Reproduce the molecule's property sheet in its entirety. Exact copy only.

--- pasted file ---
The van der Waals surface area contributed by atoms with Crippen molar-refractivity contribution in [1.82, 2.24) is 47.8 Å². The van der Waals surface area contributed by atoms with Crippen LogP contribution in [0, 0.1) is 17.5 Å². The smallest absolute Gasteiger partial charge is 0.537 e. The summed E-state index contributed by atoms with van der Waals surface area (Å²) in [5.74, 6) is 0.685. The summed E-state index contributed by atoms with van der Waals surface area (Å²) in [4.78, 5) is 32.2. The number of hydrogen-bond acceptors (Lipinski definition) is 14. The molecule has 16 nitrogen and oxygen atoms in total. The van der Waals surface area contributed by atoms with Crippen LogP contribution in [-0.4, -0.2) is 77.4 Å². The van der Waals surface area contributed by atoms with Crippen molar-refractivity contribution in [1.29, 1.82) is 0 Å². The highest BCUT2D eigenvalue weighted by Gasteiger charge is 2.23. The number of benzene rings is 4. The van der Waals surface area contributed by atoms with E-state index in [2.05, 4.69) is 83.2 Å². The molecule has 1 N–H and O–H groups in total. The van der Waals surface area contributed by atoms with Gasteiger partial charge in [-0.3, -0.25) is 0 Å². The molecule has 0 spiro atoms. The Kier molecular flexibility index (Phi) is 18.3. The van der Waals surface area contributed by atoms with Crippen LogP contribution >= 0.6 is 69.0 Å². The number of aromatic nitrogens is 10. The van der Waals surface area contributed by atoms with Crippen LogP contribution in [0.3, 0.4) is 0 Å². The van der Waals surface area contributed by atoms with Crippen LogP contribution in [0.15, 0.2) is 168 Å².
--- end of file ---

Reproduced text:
The van der Waals surface area contributed by atoms with Crippen molar-refractivity contribution in [1.82, 2.24) is 47.8 Å². The van der Waals surface area contributed by atoms with Crippen LogP contribution in [0, 0.1) is 17.5 Å². The smallest absolute Gasteiger partial charge is 0.537 e. The summed E-state index contributed by atoms with van der Waals surface area (Å²) in [5.74, 6) is 0.685. The summed E-state index contributed by atoms with van der Waals surface area (Å²) in [4.78, 5) is 32.2. The number of hydrogen-bond acceptors (Lipinski definition) is 14. The molecule has 16 nitrogen and oxygen atoms in total. The van der Waals surface area contributed by atoms with Crippen LogP contribution in [-0.4, -0.2) is 77.4 Å². The van der Waals surface area contributed by atoms with Crippen molar-refractivity contribution in [1.29, 1.82) is 0 Å². The highest BCUT2D eigenvalue weighted by Gasteiger charge is 2.23. The number of benzene rings is 4. The van der Waals surface area contributed by atoms with E-state index in [2.05, 4.69) is 83.2 Å². The molecule has 1 N–H and O–H groups in total. The van der Waals surface area contributed by atoms with Gasteiger partial charge in [-0.3, -0.25) is 0 Å². The molecule has 0 spiro atoms. The Kier molecular flexibility index (Phi) is 18.3. The van der Waals surface area contributed by atoms with Crippen LogP contribution >= 0.6 is 69.0 Å². The number of aromatic nitrogens is 10. The van der Waals surface area contributed by atoms with Crippen LogP contribution in [0.3, 0.4) is 0 Å². The van der Waals surface area contributed by atoms with Crippen LogP contribution in [0.15, 0.2) is 168 Å².